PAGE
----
# compound interest

• Aug 26th 2012, 02:45 PM
mathsgirl123431
compound interest
Compound interest is interest paid on an amount and on the interest already received on that amount. You can solve compound interest questions using the formula :

A = P ( 1 + R divided by 100 ) to the power of n

where P is the amount invested initially
R is the rate of interest (percentage per year)
n is the number of years invested
A is the amount in the account at the end of ten years

A building society pays compound interest at a fixed rate of 3.5% per annum. £2000 is invested initially in an account.

What will be the value at the end of 5 years?
After how many whole years will the value of the account first reach £3000?

So is the solution: 2000 (1 + 3.5 divided by 100 ) power of 5 = £2375.37

And 12 years

(Happy)
• Aug 26th 2012, 02:49 PM
MaxJasper
Re: compound interest
£2375.37 is correct.
After 12 whole years value will be £3022.14
• Aug 26th 2012, 05:21 PM
Wilmer
Re: compound interest
Quote:

Originally Posted by mathsgirl123431
A = P ( 1 + R divided by 100 ) to the power of n
where P is the amount invested initially
R is the rate of interest (percentage per year)
n is the number of years invested
A is the amount in the account at the end of ten years : .....end of n years !

In the standard formula, r / 100 is shown as i :
A = P(1 + i)^n

Isolating n: n = LOG(A/P) / LOG(1 + i)

So the 3000 is reached in ~11.786 years (not 12)
LOG(3000/2000) / LOG(1.035) = 11.786....

WHAT is your question anyway? I see none...
• Aug 26th 2012, 05:52 PM
HallsofIvy
Re: compound interest
Quote:

Originally Posted by mathsgirl123431
Compound interest is interest paid on an amount and on the interest already received on that amount. You can solve compound interest questions using the formula :

A = P ( 1 + R divided by 100 ) to the power of n

where P is the amount invested initially
R is the rate of interest (percentage per year)
n is the number of years invested
A is the amount in the account at the end of ten years

A building society pays compound interest at a fixed rate of 3.5% per annum. £2000 is invested initially in an account.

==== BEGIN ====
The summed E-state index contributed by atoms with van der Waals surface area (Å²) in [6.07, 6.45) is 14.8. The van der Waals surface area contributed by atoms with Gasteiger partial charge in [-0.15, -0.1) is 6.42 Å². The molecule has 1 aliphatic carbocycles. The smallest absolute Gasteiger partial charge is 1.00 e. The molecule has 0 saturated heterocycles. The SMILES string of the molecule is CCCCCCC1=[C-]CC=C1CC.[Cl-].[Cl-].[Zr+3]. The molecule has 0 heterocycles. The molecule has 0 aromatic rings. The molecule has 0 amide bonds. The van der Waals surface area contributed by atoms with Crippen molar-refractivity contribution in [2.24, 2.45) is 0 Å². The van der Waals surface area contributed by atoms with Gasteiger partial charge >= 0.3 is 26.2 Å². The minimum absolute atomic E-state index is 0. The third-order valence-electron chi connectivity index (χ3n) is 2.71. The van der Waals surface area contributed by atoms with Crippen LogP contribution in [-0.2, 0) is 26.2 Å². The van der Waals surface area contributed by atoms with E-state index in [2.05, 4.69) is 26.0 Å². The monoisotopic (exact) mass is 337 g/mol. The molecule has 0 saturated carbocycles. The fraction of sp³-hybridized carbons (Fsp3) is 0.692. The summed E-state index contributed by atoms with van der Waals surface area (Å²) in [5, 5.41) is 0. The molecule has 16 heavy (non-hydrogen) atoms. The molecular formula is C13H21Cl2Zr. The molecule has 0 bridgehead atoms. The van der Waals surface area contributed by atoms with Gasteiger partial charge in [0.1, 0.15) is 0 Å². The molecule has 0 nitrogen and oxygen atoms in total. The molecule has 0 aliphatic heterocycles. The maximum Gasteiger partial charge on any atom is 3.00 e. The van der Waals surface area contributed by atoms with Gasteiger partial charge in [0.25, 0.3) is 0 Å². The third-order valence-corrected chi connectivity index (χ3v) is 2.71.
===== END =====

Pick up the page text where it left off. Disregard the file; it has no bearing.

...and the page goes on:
What will be the value at the end of 5 years?
After how many whole years will the value of the account first reach £3000?

So is the solution: 2000 (1 + 3.5 divided by 100 ) power of 5 = £2375.37

And 12 years

(Happy)

No, neither of those is correct. Perhaps if you told us exactly what you did we could point out a mistake. For example in the first problem, you do want to calculate 2000(1.35)^5. But that is NOT 2375.37.
• Aug 26th 2012, 07:47 PM
Wilmer
Re: compound interest
Quote:

Originally Posted by HallsofIvy
No, neither of those is correct. Perhaps if you told us exactly what you did we could point out a mistake. For example in the first problem, you do want to calculate 2000(1.35)^5. But that is NOT 2375.37.

Halls, 2000(1.035)^5 = 2375.3726.....; so that one is correct. You're a generous Banker, paying 35% !
• Aug 26th 2012, 07:51 PM
HallsofIvy
Re: compound interest
Ouch! No wonder I'm going broke!
• Aug 28th 2012, 05:29 AM
mathsgirl123431
Re: compound interest
But the question says how many whole years, so wouldn't it be 12?
Because 11.786 isn't a whole year, and after 11 years it's not yet at £3000, or am I just overthinking the question?
• Aug 28th 2012, 06:35 AM
Wilmer
Re: compound interest
Quote:

Originally Posted by mathsgirl123431
But the question says how many whole years, so wouldn't it be 12?
Because 11.786 isn't a whole year, and after 11 years it's not yet at £3000, or am I just overthinking the question?

Whatever. I gave you the "exact" time; you're correct with 12 as "whole years".
• Aug 28th 2012, 06:55 AM
mathsgirl123431
Re: compound interest
Okay, thanks for taking the time to show me how too work it out exactly Wilmer :)